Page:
When haricots verts, those pencil-thin green beans, make their early-summer appearance in farmers markets, I get about as excited as when I see sour cherries. Something has to happen, and fast. They’re so delicate that they start to go limp after even just a couple of days in the fridge, and then what’s the point? I might as well use regular old green beans.
Not that there’s anything wrong with that. But what’s special about haricots verts is that very delicate nature, a quality that Clotilde Dusoulier in “The French Market Cookbook” (Clarkson Potter, 2013) refers to as their “youthful bounce.”
Dusoulier, you may know, is the wildly popular blogger behind Chocolate and Zucchini, and with her charming new book she is showcasing, as the subtitle puts it, “Vegetarian Recipes From My Parisian Kitchen.” She’s a flexitarian these days, but with the cookbook she wants to show readers how to coax flavor out of the best locally grown, seasonal fruits and vegetables without relying on meats (mock or otherwise) or heavy amounts of cheese or even too many carbs.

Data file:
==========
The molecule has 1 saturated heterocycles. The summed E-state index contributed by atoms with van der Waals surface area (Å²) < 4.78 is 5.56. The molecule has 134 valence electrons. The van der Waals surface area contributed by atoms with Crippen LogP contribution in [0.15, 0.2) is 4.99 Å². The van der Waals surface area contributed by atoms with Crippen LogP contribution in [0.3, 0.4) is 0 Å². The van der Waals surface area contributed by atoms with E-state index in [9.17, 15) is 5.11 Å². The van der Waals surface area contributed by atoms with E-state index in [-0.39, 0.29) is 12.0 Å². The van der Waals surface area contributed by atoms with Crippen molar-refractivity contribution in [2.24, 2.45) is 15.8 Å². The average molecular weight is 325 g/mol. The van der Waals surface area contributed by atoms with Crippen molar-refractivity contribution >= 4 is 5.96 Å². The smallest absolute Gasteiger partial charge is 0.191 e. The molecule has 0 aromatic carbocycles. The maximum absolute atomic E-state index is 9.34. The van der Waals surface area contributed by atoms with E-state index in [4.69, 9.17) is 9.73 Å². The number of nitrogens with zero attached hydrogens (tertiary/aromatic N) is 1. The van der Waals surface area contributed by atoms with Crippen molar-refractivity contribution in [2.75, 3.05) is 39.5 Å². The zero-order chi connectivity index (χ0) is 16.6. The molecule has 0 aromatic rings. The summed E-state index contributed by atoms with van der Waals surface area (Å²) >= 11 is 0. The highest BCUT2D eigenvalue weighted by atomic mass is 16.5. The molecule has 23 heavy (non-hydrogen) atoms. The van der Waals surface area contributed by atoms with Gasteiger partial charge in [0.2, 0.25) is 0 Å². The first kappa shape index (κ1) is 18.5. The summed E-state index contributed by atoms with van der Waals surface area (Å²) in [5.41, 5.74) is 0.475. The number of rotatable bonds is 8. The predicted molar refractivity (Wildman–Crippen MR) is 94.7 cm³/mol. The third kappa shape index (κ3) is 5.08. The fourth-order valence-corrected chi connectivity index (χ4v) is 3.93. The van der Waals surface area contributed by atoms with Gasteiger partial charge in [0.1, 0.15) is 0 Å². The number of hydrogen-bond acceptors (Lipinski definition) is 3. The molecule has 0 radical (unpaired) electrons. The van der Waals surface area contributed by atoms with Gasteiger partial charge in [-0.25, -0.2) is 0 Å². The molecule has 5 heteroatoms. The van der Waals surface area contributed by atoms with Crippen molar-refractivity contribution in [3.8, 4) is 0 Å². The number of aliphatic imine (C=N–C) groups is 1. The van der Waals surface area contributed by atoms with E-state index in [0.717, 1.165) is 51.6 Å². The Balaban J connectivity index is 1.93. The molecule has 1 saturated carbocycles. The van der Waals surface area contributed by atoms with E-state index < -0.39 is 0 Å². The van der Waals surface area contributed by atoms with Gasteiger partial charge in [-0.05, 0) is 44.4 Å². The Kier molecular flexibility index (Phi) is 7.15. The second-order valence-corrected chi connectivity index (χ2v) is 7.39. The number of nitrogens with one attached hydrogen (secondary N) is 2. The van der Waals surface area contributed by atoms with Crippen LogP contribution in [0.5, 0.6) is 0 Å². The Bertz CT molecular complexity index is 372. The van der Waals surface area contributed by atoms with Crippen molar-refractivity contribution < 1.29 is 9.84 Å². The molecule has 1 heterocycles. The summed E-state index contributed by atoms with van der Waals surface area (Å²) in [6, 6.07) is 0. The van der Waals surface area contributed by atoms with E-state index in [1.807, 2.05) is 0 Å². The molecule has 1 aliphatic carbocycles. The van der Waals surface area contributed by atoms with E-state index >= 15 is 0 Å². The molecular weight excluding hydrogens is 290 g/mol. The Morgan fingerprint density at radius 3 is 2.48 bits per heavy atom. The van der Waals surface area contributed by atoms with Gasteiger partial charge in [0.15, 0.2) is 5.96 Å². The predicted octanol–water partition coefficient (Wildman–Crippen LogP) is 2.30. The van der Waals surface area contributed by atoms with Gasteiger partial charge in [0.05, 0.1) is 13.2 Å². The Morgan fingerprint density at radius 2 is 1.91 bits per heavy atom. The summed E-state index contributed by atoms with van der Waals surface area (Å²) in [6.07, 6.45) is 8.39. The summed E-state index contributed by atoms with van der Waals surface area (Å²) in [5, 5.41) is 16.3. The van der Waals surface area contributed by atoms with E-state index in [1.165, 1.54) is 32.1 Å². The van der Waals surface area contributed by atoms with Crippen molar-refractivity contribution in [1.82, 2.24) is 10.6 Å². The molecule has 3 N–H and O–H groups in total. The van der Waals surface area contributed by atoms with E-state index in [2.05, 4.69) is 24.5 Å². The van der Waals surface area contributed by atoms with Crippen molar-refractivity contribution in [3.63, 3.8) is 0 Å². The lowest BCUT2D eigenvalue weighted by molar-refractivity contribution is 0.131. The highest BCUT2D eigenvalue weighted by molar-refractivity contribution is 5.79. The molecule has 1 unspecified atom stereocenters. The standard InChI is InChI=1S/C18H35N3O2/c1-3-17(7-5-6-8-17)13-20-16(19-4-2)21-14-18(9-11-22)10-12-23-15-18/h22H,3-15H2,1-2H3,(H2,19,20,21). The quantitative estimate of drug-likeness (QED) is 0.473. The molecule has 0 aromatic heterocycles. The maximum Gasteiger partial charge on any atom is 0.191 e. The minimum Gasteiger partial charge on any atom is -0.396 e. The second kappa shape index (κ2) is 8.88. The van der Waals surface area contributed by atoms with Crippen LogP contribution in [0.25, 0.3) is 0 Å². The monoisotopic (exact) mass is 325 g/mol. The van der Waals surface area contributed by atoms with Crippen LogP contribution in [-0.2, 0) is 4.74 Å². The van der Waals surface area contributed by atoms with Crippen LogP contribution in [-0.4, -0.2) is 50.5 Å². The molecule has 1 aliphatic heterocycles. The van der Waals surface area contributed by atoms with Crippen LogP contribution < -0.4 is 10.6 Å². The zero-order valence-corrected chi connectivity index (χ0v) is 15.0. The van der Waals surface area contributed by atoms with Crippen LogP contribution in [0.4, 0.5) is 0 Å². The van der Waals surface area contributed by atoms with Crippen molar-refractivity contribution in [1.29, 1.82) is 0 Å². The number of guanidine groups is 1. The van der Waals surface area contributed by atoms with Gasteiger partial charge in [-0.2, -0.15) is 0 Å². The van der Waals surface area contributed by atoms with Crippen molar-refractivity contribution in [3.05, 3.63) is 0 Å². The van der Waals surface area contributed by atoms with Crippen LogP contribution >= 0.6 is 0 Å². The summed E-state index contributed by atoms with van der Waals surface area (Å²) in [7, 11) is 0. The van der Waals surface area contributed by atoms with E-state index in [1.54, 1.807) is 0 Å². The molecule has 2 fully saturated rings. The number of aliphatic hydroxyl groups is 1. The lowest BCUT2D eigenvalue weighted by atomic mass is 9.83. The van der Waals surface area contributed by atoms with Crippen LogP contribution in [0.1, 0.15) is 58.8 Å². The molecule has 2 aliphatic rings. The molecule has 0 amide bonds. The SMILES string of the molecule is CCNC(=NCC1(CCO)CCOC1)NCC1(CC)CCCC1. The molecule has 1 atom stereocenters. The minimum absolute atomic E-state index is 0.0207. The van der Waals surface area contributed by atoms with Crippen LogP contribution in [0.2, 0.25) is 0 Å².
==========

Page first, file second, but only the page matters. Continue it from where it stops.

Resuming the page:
That’s the way I’m trying to cook, too, so as I flipped through Dusoulier’s charming book, a recipe for a green bean, red rice and almond salad demanded to be made. It happens to be vegan, but in keeping with Dusoulier’s understated delivery it’s not labeled as such.
Nonetheless, it was a clear choice, because I had every ingredient on hand and didn’t need to hit any market, French or otherwise. Dusoulier starts with leftover cooked rice, but the Bhutanese variety I had in my pantry takes just 20 minutes, so I didn’t feel behind in the slightest.
In about the time I steamed the beans and made the dressing, it was ready for assembly — and my dinner companion and I were ready to eat.